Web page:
Other problem is, not everyone that is "poor" has six or seven kids that they can't afford. Those that behave like that are parasites that do it to get extra free $$ from the govt and often then spend it on themselves and leave the kids to fend for themselves or on family to pick up their slack. Will poor people with strong religious views often have a lot of kids and then turn to Uncle Sam to fund their family? Possibly, but I wonder how many of those types actually comprise the offending party, as many of them are just as likely to look to their churches and families for help rather than go to the govt.

As to education, better educated and more affluent people do tend to have fewer children (unless they have strong religious convictions about birth control, but these people can usually afford their children...at least financially). Also part of the reason that many of the "first world" countries also tend to have dismal (<2.0) population growth rates. Combined with high prices (as in Japan) and better birthrate viability, these factors tend to drive down the urge to procreate, but not necessarily to "merge". Hopefully, many of those that think that more kids=more free money can be reduced via education. Ain't holding my breath, though...education is meaningless if people don't actually take advantage of it.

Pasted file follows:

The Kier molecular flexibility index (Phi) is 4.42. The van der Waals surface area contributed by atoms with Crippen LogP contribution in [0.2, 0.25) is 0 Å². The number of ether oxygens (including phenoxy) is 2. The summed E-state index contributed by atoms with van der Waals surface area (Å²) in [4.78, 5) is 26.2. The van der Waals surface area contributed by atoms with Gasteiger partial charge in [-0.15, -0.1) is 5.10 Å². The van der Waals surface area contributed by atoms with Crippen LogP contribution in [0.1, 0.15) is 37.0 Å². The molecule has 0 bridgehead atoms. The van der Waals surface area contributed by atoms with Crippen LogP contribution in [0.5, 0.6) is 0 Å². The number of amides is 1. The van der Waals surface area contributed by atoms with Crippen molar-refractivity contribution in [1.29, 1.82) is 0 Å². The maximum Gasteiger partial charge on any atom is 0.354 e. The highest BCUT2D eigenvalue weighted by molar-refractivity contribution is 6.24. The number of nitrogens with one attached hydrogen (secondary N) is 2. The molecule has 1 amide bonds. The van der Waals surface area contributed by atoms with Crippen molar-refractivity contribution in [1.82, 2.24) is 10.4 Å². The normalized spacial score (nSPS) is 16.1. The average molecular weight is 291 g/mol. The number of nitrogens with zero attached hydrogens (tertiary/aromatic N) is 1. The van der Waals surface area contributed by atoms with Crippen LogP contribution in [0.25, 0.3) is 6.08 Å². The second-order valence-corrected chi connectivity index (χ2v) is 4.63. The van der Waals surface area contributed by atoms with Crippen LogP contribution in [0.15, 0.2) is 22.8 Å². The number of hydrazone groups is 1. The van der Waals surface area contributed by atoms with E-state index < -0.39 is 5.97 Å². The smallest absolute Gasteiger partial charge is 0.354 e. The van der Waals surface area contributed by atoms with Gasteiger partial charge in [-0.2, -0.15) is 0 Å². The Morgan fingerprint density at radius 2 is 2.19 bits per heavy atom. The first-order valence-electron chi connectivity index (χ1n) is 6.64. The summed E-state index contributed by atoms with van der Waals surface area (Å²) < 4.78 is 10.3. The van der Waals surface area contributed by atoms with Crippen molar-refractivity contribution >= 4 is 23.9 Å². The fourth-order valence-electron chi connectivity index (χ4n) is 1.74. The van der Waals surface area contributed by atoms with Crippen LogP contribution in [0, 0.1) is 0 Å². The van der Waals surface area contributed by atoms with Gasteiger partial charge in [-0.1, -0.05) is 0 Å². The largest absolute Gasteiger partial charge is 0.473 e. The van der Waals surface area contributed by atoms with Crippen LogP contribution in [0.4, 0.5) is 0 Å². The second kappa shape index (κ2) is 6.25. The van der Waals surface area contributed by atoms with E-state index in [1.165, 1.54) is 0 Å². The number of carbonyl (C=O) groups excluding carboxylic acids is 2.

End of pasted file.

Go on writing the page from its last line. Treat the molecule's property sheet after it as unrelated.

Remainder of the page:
I agree that the govt should not be forcing people to have no kids. However, I wasn't advocating that either. I did say (since many people don't like to take personal responsibility for managing their own sex lives) that they accept a certain degree of limitations while on the dole re their reproductive abilities.

Jae Onasi
01-27-2010, 05:08 PM
Reproduction is a basic human right. Advocating mandatory birth control is draconian. There are a lot of strict Catholics in the town I live in, and this would be a violation of their religious beliefs.